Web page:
Jailed: Josephine Margaret Bourke was sentenced to 3½ years jail after taking $62,500 fraudulently.
Jailed: Josephine Margaret Bourke was sentenced to 3½ years jail after taking $62,500 fraudulently.

Bourke jailed for over 3 years

A “GROSS betrayal of trust” ended with a Warwick woman being jailed for 3½ years for defrauding her employer of $62,500.

Josephine Margaret Bourke, 54, pleaded guilty to one count of fraud in the District Court at its last sitting in February, and was sentenced yesterday by Judge Leanne Clare SC.

The court heard details of the crime, which included taking money during seven months from the trust account of her employer, Harcourts Rural.

Bourke’s defence counsel argued her “immortal actions” (sic) were ones of desperation after investing in her 33-year-old daughter’s failed hairdressing business.

“My client borrowed $125,000 to assist her daughter in setting up a hairdressing salon which was unsuccessful and had no profits,” he said.

“She then started to fall behind in mortgage repayments, with overdrafts and, when the salon folded, she was left with the debts.”

The defence counsel said at this point she began taking money from her employer, where she had been promoted to property manager.

“It was not a crime of greed. (My client) was not a drug addict or a problem gambler – she just became financially stressed,” he said.

But the crown prosecutor advised Judge Clare of a section in Bourke’s psychological report – which took more than 10 minutes to read – that stated otherwise.

“Page 12 of the psychological report is of concern in relation to the defendant’s gambling and use of poker machines,” she said. “It states there was a monthly expenditure of $600 – more than the $100 a week offered in way of restitution.”

Judge Clare also questioned Bourke’s actions after she was arrested, with a letter dated December 4, 2009, stating $100 a week was all she could afford, given she was no longer employed and had no assets after taking her name off the title deed for her Warwick property.

“Your client stated she had no assets when she has simply unburdened herself with her principal asset just prior to (sending the letter),” Judge Clare said.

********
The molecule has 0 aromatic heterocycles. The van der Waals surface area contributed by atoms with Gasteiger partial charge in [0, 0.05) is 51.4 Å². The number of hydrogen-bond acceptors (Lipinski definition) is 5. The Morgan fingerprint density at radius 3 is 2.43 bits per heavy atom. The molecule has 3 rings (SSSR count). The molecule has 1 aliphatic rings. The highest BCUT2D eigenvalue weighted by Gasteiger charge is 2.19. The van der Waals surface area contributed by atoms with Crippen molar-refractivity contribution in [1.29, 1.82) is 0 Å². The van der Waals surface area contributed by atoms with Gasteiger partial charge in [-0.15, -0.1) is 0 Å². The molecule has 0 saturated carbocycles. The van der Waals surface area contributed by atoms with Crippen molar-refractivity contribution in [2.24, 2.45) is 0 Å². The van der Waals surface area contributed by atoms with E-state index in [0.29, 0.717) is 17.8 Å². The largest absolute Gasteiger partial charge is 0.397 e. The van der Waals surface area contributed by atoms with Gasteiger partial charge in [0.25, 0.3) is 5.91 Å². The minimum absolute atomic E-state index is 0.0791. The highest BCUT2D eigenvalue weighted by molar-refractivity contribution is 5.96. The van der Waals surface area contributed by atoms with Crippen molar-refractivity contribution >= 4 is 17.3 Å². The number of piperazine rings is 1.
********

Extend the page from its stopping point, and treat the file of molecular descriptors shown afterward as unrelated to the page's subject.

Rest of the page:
Bourke’s defence counsel said the house was changed to be owned solely by Bourke’s husband in an attempt to gain a loan to repay debts.

“If a bank sees on a loan application that one person could go to jail for some time... it would be a bad risk for the wife’s name to be on there, being unemployed and facing charges,” he said.

“Whereas the husband has had the same job for 30 years, a regular wage and is now the sole owner of the property so it can be mortgaged in his name – the financial risk is much more viable.”

The court also heard Bourke sold two of the family vehicles – a Harley Davidson and a Toyota Prado – in order to repay some of the debts incurred from the failed salon.

“Rather than paying back her employer?” Judge Clare questioned.

“Yes,” the defence counsel replied.

“The walls were closing in, there was a threat of bankruptcy and, if there had been legal proceedings, the house and land would have had to be sold which would have placed her husband in great difficulty.”

He asked that sentencing be adjourned until it was confirmed whether the pending loan application succeeded.

But Judge Clare questioned the defence counsel’s earlier assurance the loan would likely go through in Bourke’s husband’s name.

“On the basis that there is a significant asset behind the loan, I would be prepared to sentence today and allow six months for compensation to be made,” she said.

In her sentencing comments, Judge Clare told Bourke as a qualified agent she was “well aware” of her duties being responsible for the trust account, which by law had to be banked daily.

“You did it in a generally basic way yet, by using that generally basic method, you were able to take $5000 to $10,000 at a time – by the end of a seven-and-a-half-month period you kept $62,500,” she said.

“The offer of $100 a week would have taken 20 years to be repaid; the sincerity of the offer was undermined by the fact you transferred your house to your husband after the arrest and the letter to (Harcourts) stated you had no assets so that was all you could afford.

“You stole from your employer because you felt financial pressure but your husband had a good job and you had a good job.

“You stole from your employer yet still maintained a regular life which included regular expenditure in the form of gambling.”

Judge Clare branded Bourke’s actions as a “gross betrayal of trust both professionally and personally”.

“(Harcourts Rural principal) Max Holder had been a friend for 20 years and, once you found out you were being audited, approached Mr Holder and promised to pay him back,” Her Honour said.

“When the audit was complete, police were advised and you pleaded guilty at an early stage.

“Your co-operation saved the community the cost of a trial and you paid straight away the $3500 in termination entitlements.”

A conviction was recorded against Bourke and she was sentenced to 3½ years jail, to be suspended after 10 months.

“I order $59,470 compensation to be paid to the (Warwick Courthouse registrar) to forward on to Rose City Realty Pty Ltd by October 16,” Judge Clare said. “If this is not paid, you will be directed to appear again before this court to show cause as to why further action should not be taken.”

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